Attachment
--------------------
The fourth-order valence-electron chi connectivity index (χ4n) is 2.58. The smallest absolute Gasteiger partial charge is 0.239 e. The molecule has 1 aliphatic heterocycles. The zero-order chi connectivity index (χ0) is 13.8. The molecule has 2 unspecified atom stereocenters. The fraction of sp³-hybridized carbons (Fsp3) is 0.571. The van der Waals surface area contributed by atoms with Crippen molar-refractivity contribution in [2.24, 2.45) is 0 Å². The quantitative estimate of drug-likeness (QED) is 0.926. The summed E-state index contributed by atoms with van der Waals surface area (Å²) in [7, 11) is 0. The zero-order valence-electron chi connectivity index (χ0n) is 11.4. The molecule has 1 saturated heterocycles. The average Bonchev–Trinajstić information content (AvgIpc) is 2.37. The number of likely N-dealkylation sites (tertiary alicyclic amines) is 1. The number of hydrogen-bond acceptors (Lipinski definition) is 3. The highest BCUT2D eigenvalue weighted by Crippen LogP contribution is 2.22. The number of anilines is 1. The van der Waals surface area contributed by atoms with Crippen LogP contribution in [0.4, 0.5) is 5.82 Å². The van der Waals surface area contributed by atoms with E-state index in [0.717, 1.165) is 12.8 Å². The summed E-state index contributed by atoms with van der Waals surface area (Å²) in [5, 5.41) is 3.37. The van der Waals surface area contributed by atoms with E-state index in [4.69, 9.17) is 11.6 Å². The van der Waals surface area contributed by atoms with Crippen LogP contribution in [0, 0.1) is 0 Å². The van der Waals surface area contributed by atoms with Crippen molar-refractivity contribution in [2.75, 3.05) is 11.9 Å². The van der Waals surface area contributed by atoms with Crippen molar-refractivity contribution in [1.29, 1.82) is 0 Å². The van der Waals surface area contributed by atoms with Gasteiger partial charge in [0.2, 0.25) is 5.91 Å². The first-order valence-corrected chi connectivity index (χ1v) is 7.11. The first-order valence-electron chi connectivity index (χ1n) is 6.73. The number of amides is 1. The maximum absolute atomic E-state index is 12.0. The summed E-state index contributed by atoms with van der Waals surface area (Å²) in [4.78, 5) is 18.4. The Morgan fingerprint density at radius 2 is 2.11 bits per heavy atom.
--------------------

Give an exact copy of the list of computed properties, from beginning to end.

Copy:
The fourth-order valence-electron chi connectivity index (χ4n) is 2.58. The smallest absolute Gasteiger partial charge is 0.239 e. The molecule has 1 aliphatic heterocycles. The zero-order chi connectivity index (χ0) is 13.8. The molecule has 2 unspecified atom stereocenters. The fraction of sp³-hybridized carbons (Fsp3) is 0.571. The van der Waals surface area contributed by atoms with Crippen molar-refractivity contribution in [2.24, 2.45) is 0 Å². The quantitative estimate of drug-likeness (QED) is 0.926. The summed E-state index contributed by atoms with van der Waals surface area (Å²) in [7, 11) is 0. The zero-order valence-electron chi connectivity index (χ0n) is 11.4. The molecule has 1 saturated heterocycles. The average Bonchev–Trinajstić information content (AvgIpc) is 2.37. The number of likely N-dealkylation sites (tertiary alicyclic amines) is 1. The number of hydrogen-bond acceptors (Lipinski definition) is 3. The highest BCUT2D eigenvalue weighted by Crippen LogP contribution is 2.22. The number of anilines is 1. The van der Waals surface area contributed by atoms with Crippen LogP contribution in [0.4, 0.5) is 5.82 Å². The van der Waals surface area contributed by atoms with E-state index in [0.717, 1.165) is 12.8 Å². The summed E-state index contributed by atoms with van der Waals surface area (Å²) in [5, 5.41) is 3.37. The van der Waals surface area contributed by atoms with E-state index in [4.69, 9.17) is 11.6 Å². The van der Waals surface area contributed by atoms with Crippen LogP contribution in [0, 0.1) is 0 Å². The van der Waals surface area contributed by atoms with Crippen molar-refractivity contribution in [2.75, 3.05) is 11.9 Å². The van der Waals surface area contributed by atoms with Crippen molar-refractivity contribution in [1.29, 1.82) is 0 Å². The van der Waals surface area contributed by atoms with Gasteiger partial charge in [0.2, 0.25) is 5.91 Å². The first-order valence-corrected chi connectivity index (χ1v) is 7.11. The first-order valence-electron chi connectivity index (χ1n) is 6.73. The number of amides is 1. The maximum absolute atomic E-state index is 12.0. The summed E-state index contributed by atoms with van der Waals surface area (Å²) in [4.78, 5) is 18.4. The Morgan fingerprint density at radius 2 is 2.11 bits per heavy atom.